by Lucy Schiller

Buying a bike sets you up not just with a fantastic, economical, healthy way of transportation, but with a ton of resources here in SF. From free rides to bike education, the opportunities abound. Consider this brief primer a diving board into owning and using a bike in San Francisco. Wheels up!

Free Rides
Shopping for a steed means test-riding a lot of different types of bicycles, if you’re doing it right. Pretty much every bike shop in town will let you take one of their gleaming stallions out for a spin. Even if you’re not buying new, trying out a slick, well-oiled specimen doesn’t hurt. It’s probably a good idea, actually, to get a feel for what you’re looking for and what’s out there. Mission Bicycle Company and Public Bikes both pride themselves on their test rides.

Free Air
Ah, the insidious flaccid tire. Nothing (short of a fully flat tire, Critical Mass, or the decision to lug construction materials/Halloween costume swag/a Thanksgiving turkey on the back of your rig) will slow you down more. Luckily, air is everywhere. Many a bike shop will have a pump stationed out in front for the community’s use. Don’t be tempted by gas stations (though why would you be? There are more bike shops in town than fuel spots) and their air; it’s hard to calibrate and you run the risk of blowing out your tube altogether. Everybody Bikes, San Francyclo, Performance Bikes, and a bunch of other places have outstanding pumps. Get it? Out…standing? Outstanding on the sidewalk?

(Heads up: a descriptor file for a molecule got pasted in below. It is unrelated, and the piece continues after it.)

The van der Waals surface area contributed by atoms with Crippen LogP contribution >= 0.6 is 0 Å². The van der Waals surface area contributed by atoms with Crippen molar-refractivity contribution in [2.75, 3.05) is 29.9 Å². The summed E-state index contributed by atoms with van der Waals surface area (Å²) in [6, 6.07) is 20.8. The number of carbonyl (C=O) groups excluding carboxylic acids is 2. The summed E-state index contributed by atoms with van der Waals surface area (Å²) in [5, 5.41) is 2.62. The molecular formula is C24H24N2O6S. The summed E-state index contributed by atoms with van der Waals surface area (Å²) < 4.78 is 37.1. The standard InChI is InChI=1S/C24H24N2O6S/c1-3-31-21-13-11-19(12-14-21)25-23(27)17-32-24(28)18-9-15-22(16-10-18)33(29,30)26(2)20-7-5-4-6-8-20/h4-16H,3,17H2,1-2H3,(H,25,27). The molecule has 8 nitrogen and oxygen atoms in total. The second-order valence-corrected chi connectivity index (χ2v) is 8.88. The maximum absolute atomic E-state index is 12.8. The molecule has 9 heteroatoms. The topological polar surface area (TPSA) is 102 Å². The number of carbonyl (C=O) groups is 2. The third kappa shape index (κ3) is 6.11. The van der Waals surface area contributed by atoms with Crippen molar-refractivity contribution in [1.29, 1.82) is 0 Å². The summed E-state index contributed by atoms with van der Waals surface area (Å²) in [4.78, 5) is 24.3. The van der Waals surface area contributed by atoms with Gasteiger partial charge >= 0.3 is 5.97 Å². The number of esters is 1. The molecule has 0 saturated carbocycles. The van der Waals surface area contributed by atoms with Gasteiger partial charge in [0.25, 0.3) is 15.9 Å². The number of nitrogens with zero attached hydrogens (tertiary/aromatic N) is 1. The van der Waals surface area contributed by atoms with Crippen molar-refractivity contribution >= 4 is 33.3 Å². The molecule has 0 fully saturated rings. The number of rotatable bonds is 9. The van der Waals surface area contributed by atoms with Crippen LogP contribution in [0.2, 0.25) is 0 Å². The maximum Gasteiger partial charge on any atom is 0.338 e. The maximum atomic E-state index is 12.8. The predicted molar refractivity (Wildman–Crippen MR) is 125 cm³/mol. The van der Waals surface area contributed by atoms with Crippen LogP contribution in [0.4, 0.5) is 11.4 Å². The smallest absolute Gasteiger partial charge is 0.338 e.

Education
Look no further. SF Bicycle Coalition, a behemoth of bike advocacy, holds a ton of classes on urban cycling, publishes guides to city biking, and even offers insanely helpful maps detailing how best to avoid our serious hills. A lot of these resources are free; a $35 membership gets you inside deals and helps support a lot of really important work.

Community
You have joined the ranks of a huge and dynamic community. The party-hardy can enjoy nighttime rides a la Bike Party, Midnight Mystery , or Critical Mass (you know, that kinda big-seeming get-together a few weeks ago). The daytimers can learn to wield tools and build community as much as bikes at the Bike Kitchen (lessons in bike maintenance, repair, and use are also abundance at BK). For the mid-evening carousers, Velo Rouge and Mojo are bike-centered cafés who know how to carboload in style: big steaming piles of hashbrowns and icy-cold beer.

Lucy Schiller is a writer and barista working in San Francisco.